Some of the most unusual visitors to Tucson, Arizona hummingbird feeders are two species of nectivorous (nectar-feeding) bats, the endangered Lesser Long-nosed Bat (Leptonycteris curasoae yerbabuenae) and threatened Mexican Long-tongued Bat (Choeronycteris mexicana). In the late summer and early fall here, large numbers of these bats will visit hummingbird feeders at night, sometimes quite late in the evening, and they can quickly drain every feeder in the area. These hungry bats often drink so much sugar water that their stomachs bulge as if they were pregnant. The QuickTime movie below shows bats visiting one of my hummingbird feeders. The video is at actual speed, these bats really do feed this amazingly quickly (notice the bubbles going up as the sugar water is drained).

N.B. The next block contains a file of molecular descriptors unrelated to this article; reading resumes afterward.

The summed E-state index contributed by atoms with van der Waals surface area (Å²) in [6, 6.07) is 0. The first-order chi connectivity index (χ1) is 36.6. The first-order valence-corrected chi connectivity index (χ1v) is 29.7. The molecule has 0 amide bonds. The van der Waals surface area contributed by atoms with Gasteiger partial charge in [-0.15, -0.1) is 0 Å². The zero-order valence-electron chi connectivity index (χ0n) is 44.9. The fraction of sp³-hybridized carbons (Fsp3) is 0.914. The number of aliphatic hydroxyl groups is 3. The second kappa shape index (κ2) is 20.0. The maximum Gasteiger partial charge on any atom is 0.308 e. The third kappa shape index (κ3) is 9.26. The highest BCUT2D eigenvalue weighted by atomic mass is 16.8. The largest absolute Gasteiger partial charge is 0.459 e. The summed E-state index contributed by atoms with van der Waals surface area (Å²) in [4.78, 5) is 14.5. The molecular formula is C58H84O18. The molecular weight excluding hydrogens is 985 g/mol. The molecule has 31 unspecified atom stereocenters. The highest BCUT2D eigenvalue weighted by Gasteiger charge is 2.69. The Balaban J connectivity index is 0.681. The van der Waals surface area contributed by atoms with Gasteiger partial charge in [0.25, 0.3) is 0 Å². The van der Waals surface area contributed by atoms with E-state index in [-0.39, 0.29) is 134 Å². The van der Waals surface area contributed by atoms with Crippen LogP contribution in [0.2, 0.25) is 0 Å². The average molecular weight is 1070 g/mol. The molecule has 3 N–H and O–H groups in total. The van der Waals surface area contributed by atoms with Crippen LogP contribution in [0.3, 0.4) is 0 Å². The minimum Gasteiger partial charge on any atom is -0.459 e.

You are most likely to have nectivorous bats at your feeders if you live in an area of natural desert vegetation on the outskirts of Tucson. Other areas here in southeastern Arizona can also have these nectivorous bats show up during fall migration. In my hummingbird feeders, I just use a mixture of 4 parts water to one part white sugar, and both the bats and the hummingbirds like it.